Government's proposed draft Constitution reform received a severe pounding yesterday, as Chief Justice Ivor Archie addressed the law fraternity at the opening of the law term.
Delivering the feature address in the Convocation Hall of the Hall of Justice in Port of Spain, Justice Archie said: "What is troublesome about the current draft Constitution is that, in this regard, it represents a reversal of the progress we have been making over the past two decades and a departure from internationally accepted norms ..."
In delivering his 50-minute speech, Justice Archie said the separation of powers and judicial independence is of great importance and the independent administration of judiciary proceedings was of paramount importance.
Noting that the office of the Chief Justice "carries with it the responsibility to speak out on occasion in order to contribute balance and mature perspective to debate on matters of national interest, particularly when they impact upon the judiciary and the administration of justice generally", he said effective court administration provided the judiciary with the necessary device to protect judicial independence.
"Effective and independent court administration promotes public accountability and public trust and confidence," Justice Archie said.
He then alluded to some of the provisions embedded in the draft Constitution which refer to the judiciary. Certain objectives brought to the forefront, if implemented, he said, would be a step backwards.
"In my respectful view, they stem from a fundamental misunderstanding of our role and function and have disturbing implications for judicial independence. I refer in particular to clauses 121 to 125, 136 and 142," Justice Archie said.
"The misunderstanding lies in the assumption of a false dichotomy between the judiciary's judicial and administrative functions and the assumption that one can be independently exercised without the other. The danger lies in the potential to gradually and systematically strip the judiciary of its independence and the citizens of their protection through ordinary or subordinate legislation requiring no special majority."
Saying the old adage "if it ain't broke, don't fix it" should apply and precautionary measures should be taken to avoid removing proper independent administration of the judiciary from within the judiciary, he expressed concern over the possibility the draft Constitution could be implemented in its current form. He said if this were to occur, then "power can be simply and unceremoniously stripped away" as a Minister of Justice would have ultimate power over the judiciary.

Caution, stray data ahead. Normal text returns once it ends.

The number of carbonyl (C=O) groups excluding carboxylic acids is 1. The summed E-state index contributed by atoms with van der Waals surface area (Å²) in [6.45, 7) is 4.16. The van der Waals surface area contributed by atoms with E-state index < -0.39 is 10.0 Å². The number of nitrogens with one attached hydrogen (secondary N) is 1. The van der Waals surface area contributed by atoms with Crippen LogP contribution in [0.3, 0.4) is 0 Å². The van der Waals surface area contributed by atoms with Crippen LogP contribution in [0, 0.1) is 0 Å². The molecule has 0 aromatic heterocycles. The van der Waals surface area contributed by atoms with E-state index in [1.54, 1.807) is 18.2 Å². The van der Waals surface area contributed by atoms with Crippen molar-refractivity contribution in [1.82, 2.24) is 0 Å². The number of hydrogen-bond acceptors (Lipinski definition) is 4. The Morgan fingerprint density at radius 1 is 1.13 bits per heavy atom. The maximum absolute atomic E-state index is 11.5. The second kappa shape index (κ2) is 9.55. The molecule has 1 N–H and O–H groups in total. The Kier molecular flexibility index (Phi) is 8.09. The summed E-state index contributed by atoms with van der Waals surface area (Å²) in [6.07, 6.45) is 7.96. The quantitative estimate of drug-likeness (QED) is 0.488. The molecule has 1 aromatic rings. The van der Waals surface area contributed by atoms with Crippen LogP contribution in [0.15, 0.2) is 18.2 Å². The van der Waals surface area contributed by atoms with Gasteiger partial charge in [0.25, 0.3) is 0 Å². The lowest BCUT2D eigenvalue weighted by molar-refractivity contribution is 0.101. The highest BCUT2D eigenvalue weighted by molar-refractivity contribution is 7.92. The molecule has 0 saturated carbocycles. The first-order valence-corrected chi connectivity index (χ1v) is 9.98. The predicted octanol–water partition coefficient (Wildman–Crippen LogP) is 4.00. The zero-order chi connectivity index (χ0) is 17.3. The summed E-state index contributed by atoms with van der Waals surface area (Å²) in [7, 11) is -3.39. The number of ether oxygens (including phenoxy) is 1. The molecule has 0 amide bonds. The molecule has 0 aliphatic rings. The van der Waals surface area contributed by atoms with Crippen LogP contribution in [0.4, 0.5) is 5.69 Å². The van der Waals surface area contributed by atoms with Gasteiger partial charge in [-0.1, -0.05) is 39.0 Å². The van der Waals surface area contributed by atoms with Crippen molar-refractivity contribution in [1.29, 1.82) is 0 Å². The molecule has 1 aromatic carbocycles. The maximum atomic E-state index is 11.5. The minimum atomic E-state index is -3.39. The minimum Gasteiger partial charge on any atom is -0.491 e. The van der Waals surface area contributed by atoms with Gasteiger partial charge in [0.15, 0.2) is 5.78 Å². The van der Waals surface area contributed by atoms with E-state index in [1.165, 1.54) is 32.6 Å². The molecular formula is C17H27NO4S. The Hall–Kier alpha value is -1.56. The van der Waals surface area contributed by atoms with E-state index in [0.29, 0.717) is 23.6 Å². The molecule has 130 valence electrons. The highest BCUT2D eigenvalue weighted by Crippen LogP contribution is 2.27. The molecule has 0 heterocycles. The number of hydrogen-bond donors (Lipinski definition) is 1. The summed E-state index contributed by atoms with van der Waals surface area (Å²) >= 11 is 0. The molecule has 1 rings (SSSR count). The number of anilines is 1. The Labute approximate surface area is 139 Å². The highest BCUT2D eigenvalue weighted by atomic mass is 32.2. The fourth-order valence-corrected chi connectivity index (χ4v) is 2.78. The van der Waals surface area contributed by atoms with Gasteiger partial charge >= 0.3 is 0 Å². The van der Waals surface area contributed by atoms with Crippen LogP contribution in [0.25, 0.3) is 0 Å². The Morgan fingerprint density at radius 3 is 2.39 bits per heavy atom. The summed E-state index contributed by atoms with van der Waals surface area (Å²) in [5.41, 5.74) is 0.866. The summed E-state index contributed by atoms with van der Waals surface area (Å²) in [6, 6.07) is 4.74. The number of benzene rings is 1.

"Given our political realities and the way in which its composition would be determined, the fact that the House of Representatives must approve these appointments hardly provides a convincing check, or at least one that is likely to foster public confidence in the independence of the judiciary," Justice Archie said.
Pointing out the "most worrisome clause" is 125, which gives Parliament the power to confer on any court any part of the jurisdiction and powers conferred on the High Court by the Constitution or any other law, Justice Archie said such moves required no special majority, "nor does it require that the new court or courts enjoy the constitutional protections designed to ensure the independence of the Supreme Court".
Declaring that the most important power of the Supreme Court is its separation of powers, he lamented such separation is "the only protection that citizens have against arbitrary or unlawful state action".
Speaking to reporters following Justice Archie's speech and his concern on the proposed draft Attorney General John Jeremie, when probed about the remarks, said: "It is good food for thought."